We are pleased to announce that the next annual conference of the Irish Association for Russian, Central, and East European Studies will be held at Maynooth University, from 6-8 May 2016. We invite scholars from all disciplines and at any stage of their careers to submit a paper or panel proposal related to this year’s conference theme ‘Individuals and Institutions in Europe and Eurasia’.
By choosing the topic of individuals and institutions, we are in a sense re-opening the time-honored dilemma of structure against agency. The conference organizers wish to explore the nature of and the relationship between these two socio-historical agents in the region. Some possible lines of enquiry are: how successful were imperial and national institutions such as armies, schools, and political bodies in forging a sense of imperial and national loyalty throughout the region? How successful were/have been new leaders in moving away from failed institutional projects of the past, such as empire, dictatorship, communism, and fascism? What is the relationship between Russia, Central and East Europe and international institutions of the past and present-day, such as the League of Nations, the Comintern, the Little and Balkan Ententes, the Warsaw Treaty Organization, NATO, and the EU? Have such bodies inhibited sovereignty, or have they helped to protect and promote international stability and national sovereignty? Institution building has often taken place in the context of war and its aftermath (e.g., the Soviet state and the ‘successor states’ of Austria-Hungary after the First World War and the Russian Civil War, Axis-affiliated states during 1939-1941, the Eastern Bloc satellites after the Second World War, and the post-socialist democracies after the Cold War). Is this a defining feature of the region? What are the implications of repeated and often unsuccessful attempts to create new institutions and institutional cultures?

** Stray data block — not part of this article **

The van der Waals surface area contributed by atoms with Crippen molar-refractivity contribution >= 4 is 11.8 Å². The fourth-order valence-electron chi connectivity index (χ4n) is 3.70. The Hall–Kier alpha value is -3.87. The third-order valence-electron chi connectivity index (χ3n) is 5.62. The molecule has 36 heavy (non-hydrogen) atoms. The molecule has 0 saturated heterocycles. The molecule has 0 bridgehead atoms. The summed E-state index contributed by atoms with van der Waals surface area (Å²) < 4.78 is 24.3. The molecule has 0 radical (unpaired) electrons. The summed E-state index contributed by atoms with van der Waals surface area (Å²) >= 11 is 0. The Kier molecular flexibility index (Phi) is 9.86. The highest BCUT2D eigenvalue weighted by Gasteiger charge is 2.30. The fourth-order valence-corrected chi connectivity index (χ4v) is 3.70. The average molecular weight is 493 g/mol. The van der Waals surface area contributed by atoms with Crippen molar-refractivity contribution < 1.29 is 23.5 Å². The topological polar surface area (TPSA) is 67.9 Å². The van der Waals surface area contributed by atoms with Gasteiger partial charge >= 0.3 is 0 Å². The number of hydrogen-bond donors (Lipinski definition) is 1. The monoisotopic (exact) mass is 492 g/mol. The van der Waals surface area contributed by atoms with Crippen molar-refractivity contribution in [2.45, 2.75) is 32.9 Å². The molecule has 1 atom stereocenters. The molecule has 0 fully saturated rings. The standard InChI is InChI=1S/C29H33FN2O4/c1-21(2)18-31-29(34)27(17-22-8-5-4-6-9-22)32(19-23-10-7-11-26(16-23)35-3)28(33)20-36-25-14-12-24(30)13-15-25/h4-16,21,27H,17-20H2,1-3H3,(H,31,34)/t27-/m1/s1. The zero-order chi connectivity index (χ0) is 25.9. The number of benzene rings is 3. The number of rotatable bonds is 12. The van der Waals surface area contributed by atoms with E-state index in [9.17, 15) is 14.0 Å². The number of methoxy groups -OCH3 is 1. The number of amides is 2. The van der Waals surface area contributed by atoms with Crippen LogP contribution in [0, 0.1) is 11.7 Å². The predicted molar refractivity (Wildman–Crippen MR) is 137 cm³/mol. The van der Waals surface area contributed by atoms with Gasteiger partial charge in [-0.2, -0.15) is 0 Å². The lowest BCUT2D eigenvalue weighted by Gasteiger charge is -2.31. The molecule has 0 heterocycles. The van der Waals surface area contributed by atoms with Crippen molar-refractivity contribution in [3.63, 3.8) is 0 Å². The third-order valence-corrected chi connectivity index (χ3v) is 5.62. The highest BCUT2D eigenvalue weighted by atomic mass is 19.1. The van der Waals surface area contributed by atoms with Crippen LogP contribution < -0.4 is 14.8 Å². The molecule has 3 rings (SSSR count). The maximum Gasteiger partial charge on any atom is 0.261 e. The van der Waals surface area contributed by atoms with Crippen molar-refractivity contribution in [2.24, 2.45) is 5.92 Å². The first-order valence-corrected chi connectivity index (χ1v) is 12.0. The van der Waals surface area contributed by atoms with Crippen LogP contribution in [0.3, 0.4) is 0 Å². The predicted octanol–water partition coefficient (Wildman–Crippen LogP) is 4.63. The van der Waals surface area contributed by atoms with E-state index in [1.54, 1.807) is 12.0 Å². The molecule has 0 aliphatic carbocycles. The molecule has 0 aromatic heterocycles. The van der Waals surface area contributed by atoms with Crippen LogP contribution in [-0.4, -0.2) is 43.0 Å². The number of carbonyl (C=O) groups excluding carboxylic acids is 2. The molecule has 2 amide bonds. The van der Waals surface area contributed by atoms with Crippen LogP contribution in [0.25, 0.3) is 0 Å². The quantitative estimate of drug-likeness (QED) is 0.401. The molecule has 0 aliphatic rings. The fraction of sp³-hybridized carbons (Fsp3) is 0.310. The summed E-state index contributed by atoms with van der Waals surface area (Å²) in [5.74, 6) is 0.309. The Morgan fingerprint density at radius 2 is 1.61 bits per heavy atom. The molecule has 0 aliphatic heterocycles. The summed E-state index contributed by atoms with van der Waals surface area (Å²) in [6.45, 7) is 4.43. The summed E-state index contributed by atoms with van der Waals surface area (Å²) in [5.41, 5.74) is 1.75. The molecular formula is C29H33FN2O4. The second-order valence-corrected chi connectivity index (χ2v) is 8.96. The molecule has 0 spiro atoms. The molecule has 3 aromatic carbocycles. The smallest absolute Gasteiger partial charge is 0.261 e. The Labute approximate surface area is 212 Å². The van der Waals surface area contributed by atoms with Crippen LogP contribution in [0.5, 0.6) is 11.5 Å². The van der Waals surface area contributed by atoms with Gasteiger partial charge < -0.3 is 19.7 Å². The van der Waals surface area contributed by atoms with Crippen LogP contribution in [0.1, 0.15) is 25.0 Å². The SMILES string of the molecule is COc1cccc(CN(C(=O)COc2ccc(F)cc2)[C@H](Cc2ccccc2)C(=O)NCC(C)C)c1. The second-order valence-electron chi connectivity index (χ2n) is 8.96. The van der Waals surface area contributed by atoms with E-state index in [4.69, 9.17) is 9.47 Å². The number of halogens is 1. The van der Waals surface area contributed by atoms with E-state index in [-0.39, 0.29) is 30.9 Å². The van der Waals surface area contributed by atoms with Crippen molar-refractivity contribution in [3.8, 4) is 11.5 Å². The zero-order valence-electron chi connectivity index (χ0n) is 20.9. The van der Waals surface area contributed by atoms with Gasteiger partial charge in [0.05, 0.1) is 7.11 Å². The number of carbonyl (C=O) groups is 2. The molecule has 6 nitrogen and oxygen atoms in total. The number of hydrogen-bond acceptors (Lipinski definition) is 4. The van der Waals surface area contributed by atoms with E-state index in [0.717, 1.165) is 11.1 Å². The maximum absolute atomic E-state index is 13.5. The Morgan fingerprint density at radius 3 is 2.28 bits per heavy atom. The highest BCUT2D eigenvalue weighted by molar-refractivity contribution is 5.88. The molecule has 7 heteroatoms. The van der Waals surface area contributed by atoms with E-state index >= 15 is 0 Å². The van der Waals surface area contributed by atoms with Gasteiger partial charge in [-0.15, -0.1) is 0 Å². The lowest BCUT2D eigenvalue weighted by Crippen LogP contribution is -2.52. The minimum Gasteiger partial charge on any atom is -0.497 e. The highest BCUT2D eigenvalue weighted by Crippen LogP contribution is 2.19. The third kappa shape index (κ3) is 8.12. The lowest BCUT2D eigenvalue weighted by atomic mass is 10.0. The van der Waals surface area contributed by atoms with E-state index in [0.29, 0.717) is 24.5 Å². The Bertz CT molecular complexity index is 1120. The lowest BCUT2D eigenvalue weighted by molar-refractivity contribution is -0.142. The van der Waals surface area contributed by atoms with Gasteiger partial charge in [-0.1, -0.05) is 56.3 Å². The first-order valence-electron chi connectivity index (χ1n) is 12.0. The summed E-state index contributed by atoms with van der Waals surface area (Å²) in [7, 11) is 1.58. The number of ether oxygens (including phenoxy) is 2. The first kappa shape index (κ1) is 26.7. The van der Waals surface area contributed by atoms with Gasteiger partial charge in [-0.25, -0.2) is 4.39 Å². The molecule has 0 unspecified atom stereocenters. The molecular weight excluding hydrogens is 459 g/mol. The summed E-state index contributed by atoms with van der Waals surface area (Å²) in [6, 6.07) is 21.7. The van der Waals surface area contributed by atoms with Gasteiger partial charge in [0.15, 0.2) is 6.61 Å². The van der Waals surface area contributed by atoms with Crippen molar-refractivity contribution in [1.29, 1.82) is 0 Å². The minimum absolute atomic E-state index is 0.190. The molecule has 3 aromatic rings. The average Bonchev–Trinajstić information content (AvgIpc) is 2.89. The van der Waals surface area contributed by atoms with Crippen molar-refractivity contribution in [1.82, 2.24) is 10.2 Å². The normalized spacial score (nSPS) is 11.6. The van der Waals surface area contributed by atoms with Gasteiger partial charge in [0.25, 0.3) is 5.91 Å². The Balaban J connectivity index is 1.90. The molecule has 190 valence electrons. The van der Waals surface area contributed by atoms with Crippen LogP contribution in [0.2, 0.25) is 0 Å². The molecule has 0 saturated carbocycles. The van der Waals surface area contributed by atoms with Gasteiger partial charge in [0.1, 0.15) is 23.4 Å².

We are also interested in the position and role of individuals as they shape and are shaped by their institutional affiliations. What impact do forced and voluntary associations to armies, schools, political parties and other institutions have on individuals? How have attitudes towards international organizations of the interwar, Cold War, and post-1989-91 period evolved, and why? How have people coped with repeated institutional overhauls within their own lifetimes?
Please send paper or panel proposals of no more than 300 words along with a short biographical statement (200 words) and enquires to firstname.lastname@example.org. Deadline for submissions is Friday 9 December 2015.
N.B. Researchers from all related disciplines are encouraged to apply. The organizers are committed to ensure the interdisciplinary character of the event, therefore, every attempt will be made to maintain a balanced representation of different disciplines. IARCEES members and academics are particularly encouraged to apply and need not restrict their papers or panels to the conference topic.
John Paul Newman,
Lecturer in Twentieth-Century European History, Maynooth University, Ireland